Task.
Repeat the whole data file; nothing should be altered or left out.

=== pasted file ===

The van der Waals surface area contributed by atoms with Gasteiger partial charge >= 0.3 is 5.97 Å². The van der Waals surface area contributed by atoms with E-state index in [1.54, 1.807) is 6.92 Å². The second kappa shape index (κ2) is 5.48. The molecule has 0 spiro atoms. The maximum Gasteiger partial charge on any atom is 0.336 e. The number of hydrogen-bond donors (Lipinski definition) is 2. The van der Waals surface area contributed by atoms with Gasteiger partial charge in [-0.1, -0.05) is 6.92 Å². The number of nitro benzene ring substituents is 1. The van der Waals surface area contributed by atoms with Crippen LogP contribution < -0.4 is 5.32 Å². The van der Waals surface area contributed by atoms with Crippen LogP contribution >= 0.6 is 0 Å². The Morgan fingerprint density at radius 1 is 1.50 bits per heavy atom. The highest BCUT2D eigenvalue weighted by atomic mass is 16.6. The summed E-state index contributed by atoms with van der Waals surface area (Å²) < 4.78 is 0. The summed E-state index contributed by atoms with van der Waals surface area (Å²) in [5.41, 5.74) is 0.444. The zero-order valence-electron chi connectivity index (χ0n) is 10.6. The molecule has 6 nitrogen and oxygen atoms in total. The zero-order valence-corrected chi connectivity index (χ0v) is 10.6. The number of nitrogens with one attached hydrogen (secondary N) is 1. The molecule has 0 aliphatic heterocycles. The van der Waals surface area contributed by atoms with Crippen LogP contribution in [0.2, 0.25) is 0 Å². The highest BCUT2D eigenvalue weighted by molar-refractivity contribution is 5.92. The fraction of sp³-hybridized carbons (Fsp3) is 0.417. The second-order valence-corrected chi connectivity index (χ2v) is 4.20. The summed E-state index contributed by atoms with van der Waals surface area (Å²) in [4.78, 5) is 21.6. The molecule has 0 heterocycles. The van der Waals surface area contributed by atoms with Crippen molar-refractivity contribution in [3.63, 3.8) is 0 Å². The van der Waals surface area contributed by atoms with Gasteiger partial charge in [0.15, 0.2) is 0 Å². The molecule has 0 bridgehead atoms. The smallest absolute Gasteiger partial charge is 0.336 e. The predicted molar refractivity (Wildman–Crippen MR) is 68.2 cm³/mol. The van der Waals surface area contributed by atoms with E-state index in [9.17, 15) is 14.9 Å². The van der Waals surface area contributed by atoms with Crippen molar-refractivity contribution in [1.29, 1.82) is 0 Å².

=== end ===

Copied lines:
The van der Waals surface area contributed by atoms with Gasteiger partial charge >= 0.3 is 5.97 Å². The van der Waals surface area contributed by atoms with E-state index in [1.54, 1.807) is 6.92 Å². The second kappa shape index (κ2) is 5.48. The molecule has 0 spiro atoms. The maximum Gasteiger partial charge on any atom is 0.336 e. The number of hydrogen-bond donors (Lipinski definition) is 2. The van der Waals surface area contributed by atoms with Gasteiger partial charge in [-0.1, -0.05) is 6.92 Å². The number of nitro benzene ring substituents is 1. The van der Waals surface area contributed by atoms with Crippen LogP contribution < -0.4 is 5.32 Å². The van der Waals surface area contributed by atoms with Crippen LogP contribution >= 0.6 is 0 Å². The Morgan fingerprint density at radius 1 is 1.50 bits per heavy atom. The highest BCUT2D eigenvalue weighted by atomic mass is 16.6. The summed E-state index contributed by atoms with van der Waals surface area (Å²) < 4.78 is 0. The summed E-state index contributed by atoms with van der Waals surface area (Å²) in [5.41, 5.74) is 0.444. The zero-order valence-electron chi connectivity index (χ0n) is 10.6. The molecule has 6 nitrogen and oxygen atoms in total. The zero-order valence-corrected chi connectivity index (χ0v) is 10.6. The number of nitrogens with one attached hydrogen (secondary N) is 1. The molecule has 0 aliphatic heterocycles. The van der Waals surface area contributed by atoms with Crippen LogP contribution in [0.2, 0.25) is 0 Å². The highest BCUT2D eigenvalue weighted by molar-refractivity contribution is 5.92. The fraction of sp³-hybridized carbons (Fsp3) is 0.417. The second-order valence-corrected chi connectivity index (χ2v) is 4.20. The summed E-state index contributed by atoms with van der Waals surface area (Å²) in [4.78, 5) is 21.6. The molecule has 0 heterocycles. The van der Waals surface area contributed by atoms with Crippen molar-refractivity contribution in [3.63, 3.8) is 0 Å². The van der Waals surface area contributed by atoms with Gasteiger partial charge in [0.15, 0.2) is 0 Å². The molecule has 0 bridgehead atoms. The smallest absolute Gasteiger partial charge is 0.336 e. The predicted molar refractivity (Wildman–Crippen MR) is 68.2 cm³/mol. The van der Waals surface area contributed by atoms with E-state index in [9.17, 15) is 14.9 Å². The van der Waals surface area contributed by atoms with Crippen molar-refractivity contribution in [1.29, 1.82) is 0 Å².